Friday, December 3, 2010

Why Do I Have To Learn This?!

I have four children. Two of them are already out on their own and serving in the military. My oldest daughter is in high school and my youngest, God bless her, is just starting her public education experience in the first grade. It seems like every year, starting somewhere in their middle school years, I have to answer the question, "Why do I have to learn this?!" This frustrated query usually comes in regards to a class like Algebra, Spanish, or Biology. My response has usually been, " never know when you might need this." or "So you'll be a more well-rounded person." The truth is, I've always felt pretty much like a liar by telling my children this. Think about it. How many people honestly use anything more than basic math in their daily lives? How often have you had to know how to translate grams into moles to get through the day? I know everybody just waits for the day that some traveler from France or Germany will walk into their business so they can break out what little they remember from high school language classes and have a fluent conversation. The point is, very little of what we force our children to learn in school is of any practical use to them, other than to get their high school diploma.
To alleviate the problem of parents having to lie to their children, to ease the frustrations of our nations over-homeworked students, and for Pete's sake, to save education dollars, I have come up with a practical proposal to fasttrack our public education system. Here it is:

- Grades K-6 remain the same, teaching our kids the three Rs: Reading, Riting, and Rithmetic.
-Grades 7-9, we drop any foreign language classes, limit the math and sciences to basic levels, and concentrate on American and World History, U.S. Government, English, and the Arts.
- Grades 10-12 is where the biggest changes take place. Starting in grade 10 our children will choose one of several options based on what they wish to do with their future. As it is, we are already having our kids prepare for ACTs and SATs at this age and by the 11th grade they are deciding on colleges. This will also help prevent kids who have no motivation and just wish to float through high school from using up valuable time and resources in classes that could better serve other children who actually have an interest. Here are just some rough ideas of what different tracks could be offered.

The College Track - For those kids who wish to pursue careers that require a college education, this track would be heavy on math, science, English, and history. Counselors would be required to load a student's schedule with classes that will be needed for the student's choice of career or college major.

The Vocational Track - This track would actually be made up of a number of sub-tracks designed to teach a student what they need to know to enter the particular career of their choice. For instance, students who wished to become construction workers or mechanics would have mostly shop classes along with learning Business Math, and Communications. Students wanting to start their own businesses could be taught Business Math, Accounting, Advertising, Human Resources, and Product Development. Basically, this track would be like your average votech school, just done at an earlier age. Teach the students what they need to know to do the jobs they want, and leave out the classes that don't apply to them.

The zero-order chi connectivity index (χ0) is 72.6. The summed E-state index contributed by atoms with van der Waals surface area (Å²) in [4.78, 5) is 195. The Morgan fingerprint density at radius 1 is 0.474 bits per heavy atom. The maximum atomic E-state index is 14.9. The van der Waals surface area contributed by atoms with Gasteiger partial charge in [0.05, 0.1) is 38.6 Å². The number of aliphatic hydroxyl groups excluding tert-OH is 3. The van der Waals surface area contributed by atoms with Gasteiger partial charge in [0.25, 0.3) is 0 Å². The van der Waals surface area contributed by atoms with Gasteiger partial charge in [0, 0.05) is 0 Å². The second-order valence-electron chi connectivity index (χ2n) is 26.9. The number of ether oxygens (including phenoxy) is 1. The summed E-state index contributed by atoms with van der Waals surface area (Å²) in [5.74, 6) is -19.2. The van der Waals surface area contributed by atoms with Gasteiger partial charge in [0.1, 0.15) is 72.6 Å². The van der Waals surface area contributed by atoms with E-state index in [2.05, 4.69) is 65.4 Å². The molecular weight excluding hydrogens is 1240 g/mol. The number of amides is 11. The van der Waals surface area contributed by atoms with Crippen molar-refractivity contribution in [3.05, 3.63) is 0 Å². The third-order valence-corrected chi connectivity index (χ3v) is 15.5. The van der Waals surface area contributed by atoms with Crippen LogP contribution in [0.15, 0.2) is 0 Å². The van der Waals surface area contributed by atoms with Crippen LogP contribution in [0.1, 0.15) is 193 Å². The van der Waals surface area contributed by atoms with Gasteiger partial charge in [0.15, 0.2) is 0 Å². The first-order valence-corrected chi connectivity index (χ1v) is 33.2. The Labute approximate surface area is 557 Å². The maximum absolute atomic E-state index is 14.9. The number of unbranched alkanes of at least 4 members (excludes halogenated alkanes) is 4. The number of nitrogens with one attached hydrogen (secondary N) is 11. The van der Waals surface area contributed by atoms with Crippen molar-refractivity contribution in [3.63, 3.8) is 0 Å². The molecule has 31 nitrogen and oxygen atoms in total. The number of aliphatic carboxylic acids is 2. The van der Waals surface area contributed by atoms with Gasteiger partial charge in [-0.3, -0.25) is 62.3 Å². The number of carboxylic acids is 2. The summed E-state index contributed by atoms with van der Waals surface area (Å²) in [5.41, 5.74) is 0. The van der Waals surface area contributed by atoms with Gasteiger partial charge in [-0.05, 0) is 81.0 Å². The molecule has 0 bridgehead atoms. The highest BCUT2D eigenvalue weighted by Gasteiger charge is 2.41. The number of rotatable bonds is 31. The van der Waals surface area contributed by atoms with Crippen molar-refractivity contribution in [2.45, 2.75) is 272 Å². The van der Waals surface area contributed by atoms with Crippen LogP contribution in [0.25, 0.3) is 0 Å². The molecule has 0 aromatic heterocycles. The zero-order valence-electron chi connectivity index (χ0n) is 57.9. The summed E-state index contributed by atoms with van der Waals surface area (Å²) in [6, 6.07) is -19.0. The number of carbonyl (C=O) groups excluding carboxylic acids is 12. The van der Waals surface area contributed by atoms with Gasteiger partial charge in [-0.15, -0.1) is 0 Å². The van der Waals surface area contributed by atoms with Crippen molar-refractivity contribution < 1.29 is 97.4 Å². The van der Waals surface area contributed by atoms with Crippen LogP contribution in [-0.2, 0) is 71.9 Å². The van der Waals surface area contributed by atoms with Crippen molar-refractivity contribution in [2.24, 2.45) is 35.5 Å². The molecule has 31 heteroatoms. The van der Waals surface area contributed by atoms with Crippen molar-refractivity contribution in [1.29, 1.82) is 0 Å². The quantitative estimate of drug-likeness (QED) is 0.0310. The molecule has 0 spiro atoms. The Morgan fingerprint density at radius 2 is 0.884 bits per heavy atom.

The Military and Law Enforcement Track - Here students would be taught in a JROTC or junior law enforcement setting. They would learn History, appropriate Math and Science skills, Discipline, Ethics, Communications, Martial Arts, Weapons Training, etc... When a student knows in the 9th grade that they have a passion to become a police officer or a Marine, why torture them with uneccessary classes? Give them the training they need to enter these career fields fully prepared and highly qualified.

The Homemaker Track - This one may be the most controversial in today's politically correct climate, but I have to believe there are still women out there who just want to commit their lives to being married and raising a family. Teach these bold young women things like Budgeting, Cooking, Home Repair, Child Development, First Aid, Child Psychology, and the Arts. It is my belief that a certain percentage of young women feel pressured by society to ignore their God-given tendencies in favor of having to pursue a professional career. Good wives and mothers are the lynchpins of healthy societies. Why not prepare them early, if that's what they so choose?

These are just a few of the ways our educational system could be better tailored to meet the needs of our society and the desires of our young people. You'll notice I don't mention foreign language classes very much. If needed, these classes can be taken in college. For the most part, very few Americans use a foreign language in their profession. One reason for this is that most nations around the world require their students to learn English as it is the international language of business. Companies that do require their employees to know a foreign language don't rely on the employee's rememberance of high school classes. They have them taught through immersion schools or enroll them in programs like Rosetta Stone. High school foreign language classes are, in my opinion, a waste of the student's time and a waste of the taxpayer's money.
There are many classes that we now require of our students that are totally unnecessary. Only a handful of the students that take them will ever actually make use of them. Yet we waste countless dollars forcing them on our children and end up making alot of child psychiatrists very wealthy. We can do better by the youth of our nation if we stop pushing them through the same old cookie cutter we call public education and begin to start teaching them what they really need to know.